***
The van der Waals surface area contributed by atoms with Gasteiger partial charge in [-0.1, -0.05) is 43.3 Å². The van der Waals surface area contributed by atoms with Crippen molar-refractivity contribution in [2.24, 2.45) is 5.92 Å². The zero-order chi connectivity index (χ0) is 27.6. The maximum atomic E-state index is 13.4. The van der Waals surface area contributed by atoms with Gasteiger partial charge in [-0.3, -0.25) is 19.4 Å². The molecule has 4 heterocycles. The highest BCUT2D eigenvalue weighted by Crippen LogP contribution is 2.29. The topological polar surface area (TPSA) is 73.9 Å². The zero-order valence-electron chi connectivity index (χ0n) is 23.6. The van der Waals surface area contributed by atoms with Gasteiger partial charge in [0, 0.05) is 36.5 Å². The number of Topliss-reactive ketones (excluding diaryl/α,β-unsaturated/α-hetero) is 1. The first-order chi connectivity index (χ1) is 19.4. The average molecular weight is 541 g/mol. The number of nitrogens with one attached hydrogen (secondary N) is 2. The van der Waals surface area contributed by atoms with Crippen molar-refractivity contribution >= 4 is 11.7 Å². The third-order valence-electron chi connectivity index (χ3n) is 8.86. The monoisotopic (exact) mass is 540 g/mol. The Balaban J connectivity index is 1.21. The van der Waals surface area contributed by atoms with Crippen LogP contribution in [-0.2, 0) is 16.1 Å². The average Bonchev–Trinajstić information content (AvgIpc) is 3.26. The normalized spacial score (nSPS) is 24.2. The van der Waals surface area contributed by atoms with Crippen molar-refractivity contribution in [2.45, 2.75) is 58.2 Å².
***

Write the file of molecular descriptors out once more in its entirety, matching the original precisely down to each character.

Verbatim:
The van der Waals surface area contributed by atoms with Gasteiger partial charge in [-0.1, -0.05) is 43.3 Å². The van der Waals surface area contributed by atoms with Crippen molar-refractivity contribution in [2.24, 2.45) is 5.92 Å². The zero-order chi connectivity index (χ0) is 27.6. The maximum atomic E-state index is 13.4. The van der Waals surface area contributed by atoms with Gasteiger partial charge in [-0.3, -0.25) is 19.4 Å². The molecule has 4 heterocycles. The highest BCUT2D eigenvalue weighted by Crippen LogP contribution is 2.29. The topological polar surface area (TPSA) is 73.9 Å². The zero-order valence-electron chi connectivity index (χ0n) is 23.6. The van der Waals surface area contributed by atoms with Gasteiger partial charge in [0, 0.05) is 36.5 Å². The number of Topliss-reactive ketones (excluding diaryl/α,β-unsaturated/α-hetero) is 1. The first-order chi connectivity index (χ1) is 19.4. The average molecular weight is 541 g/mol. The number of nitrogens with one attached hydrogen (secondary N) is 2. The van der Waals surface area contributed by atoms with Crippen molar-refractivity contribution >= 4 is 11.7 Å². The third-order valence-electron chi connectivity index (χ3n) is 8.86. The monoisotopic (exact) mass is 540 g/mol. The Balaban J connectivity index is 1.21. The van der Waals surface area contributed by atoms with Crippen LogP contribution in [-0.2, 0) is 16.1 Å². The average Bonchev–Trinajstić information content (AvgIpc) is 3.26. The normalized spacial score (nSPS) is 24.2. The van der Waals surface area contributed by atoms with Crippen molar-refractivity contribution in [2.45, 2.75) is 58.2 Å².